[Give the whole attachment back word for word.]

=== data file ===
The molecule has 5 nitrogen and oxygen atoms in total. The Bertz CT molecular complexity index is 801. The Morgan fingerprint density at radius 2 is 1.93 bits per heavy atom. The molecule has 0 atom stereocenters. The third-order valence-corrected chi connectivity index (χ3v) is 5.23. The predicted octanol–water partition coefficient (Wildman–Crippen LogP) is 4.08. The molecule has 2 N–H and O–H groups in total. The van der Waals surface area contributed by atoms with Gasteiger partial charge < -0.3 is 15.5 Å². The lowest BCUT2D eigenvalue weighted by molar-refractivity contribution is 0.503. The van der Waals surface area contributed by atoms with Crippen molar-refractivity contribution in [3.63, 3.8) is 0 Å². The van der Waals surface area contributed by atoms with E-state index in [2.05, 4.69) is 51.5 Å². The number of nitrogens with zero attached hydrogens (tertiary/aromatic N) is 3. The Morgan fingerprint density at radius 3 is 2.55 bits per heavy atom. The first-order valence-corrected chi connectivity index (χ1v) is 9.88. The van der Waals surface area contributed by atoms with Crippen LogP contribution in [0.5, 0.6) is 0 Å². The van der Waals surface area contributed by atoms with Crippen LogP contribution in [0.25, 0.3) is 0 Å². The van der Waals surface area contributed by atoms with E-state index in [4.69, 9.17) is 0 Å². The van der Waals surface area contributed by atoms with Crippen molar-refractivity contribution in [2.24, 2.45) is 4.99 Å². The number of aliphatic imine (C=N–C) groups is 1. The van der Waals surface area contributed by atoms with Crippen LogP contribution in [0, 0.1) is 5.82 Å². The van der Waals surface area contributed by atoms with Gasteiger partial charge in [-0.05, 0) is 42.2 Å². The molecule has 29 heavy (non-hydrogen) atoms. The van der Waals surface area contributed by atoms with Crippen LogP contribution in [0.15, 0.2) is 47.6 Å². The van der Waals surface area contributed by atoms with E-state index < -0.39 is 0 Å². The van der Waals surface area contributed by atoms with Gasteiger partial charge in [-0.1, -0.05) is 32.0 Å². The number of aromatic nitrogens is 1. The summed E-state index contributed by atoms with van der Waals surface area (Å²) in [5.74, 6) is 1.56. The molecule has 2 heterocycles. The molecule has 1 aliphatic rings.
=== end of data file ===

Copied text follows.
The molecule has 5 nitrogen and oxygen atoms in total. The Bertz CT molecular complexity index is 801. The Morgan fingerprint density at radius 2 is 1.93 bits per heavy atom. The molecule has 0 atom stereocenters. The third-order valence-corrected chi connectivity index (χ3v) is 5.23. The predicted octanol–water partition coefficient (Wildman–Crippen LogP) is 4.08. The molecule has 2 N–H and O–H groups in total. The van der Waals surface area contributed by atoms with Gasteiger partial charge < -0.3 is 15.5 Å². The lowest BCUT2D eigenvalue weighted by molar-refractivity contribution is 0.503. The van der Waals surface area contributed by atoms with Crippen molar-refractivity contribution in [3.63, 3.8) is 0 Å². The van der Waals surface area contributed by atoms with E-state index in [2.05, 4.69) is 51.5 Å². The number of nitrogens with zero attached hydrogens (tertiary/aromatic N) is 3. The Morgan fingerprint density at radius 3 is 2.55 bits per heavy atom. The first-order valence-corrected chi connectivity index (χ1v) is 9.88. The van der Waals surface area contributed by atoms with Crippen LogP contribution in [0.5, 0.6) is 0 Å². The van der Waals surface area contributed by atoms with Crippen LogP contribution in [0.25, 0.3) is 0 Å². The van der Waals surface area contributed by atoms with E-state index in [4.69, 9.17) is 0 Å². The van der Waals surface area contributed by atoms with Crippen molar-refractivity contribution in [2.24, 2.45) is 4.99 Å². The number of aliphatic imine (C=N–C) groups is 1. The van der Waals surface area contributed by atoms with Crippen LogP contribution in [0, 0.1) is 5.82 Å². The van der Waals surface area contributed by atoms with Gasteiger partial charge in [-0.05, 0) is 42.2 Å². The molecule has 29 heavy (non-hydrogen) atoms. The van der Waals surface area contributed by atoms with Crippen LogP contribution in [0.15, 0.2) is 47.6 Å². The van der Waals surface area contributed by atoms with E-state index < -0.39 is 0 Å². The van der Waals surface area contributed by atoms with Gasteiger partial charge in [-0.1, -0.05) is 32.0 Å². The number of aromatic nitrogens is 1. The summed E-state index contributed by atoms with van der Waals surface area (Å²) in [5.74, 6) is 1.56. The molecule has 2 heterocycles. The molecule has 1 aliphatic rings.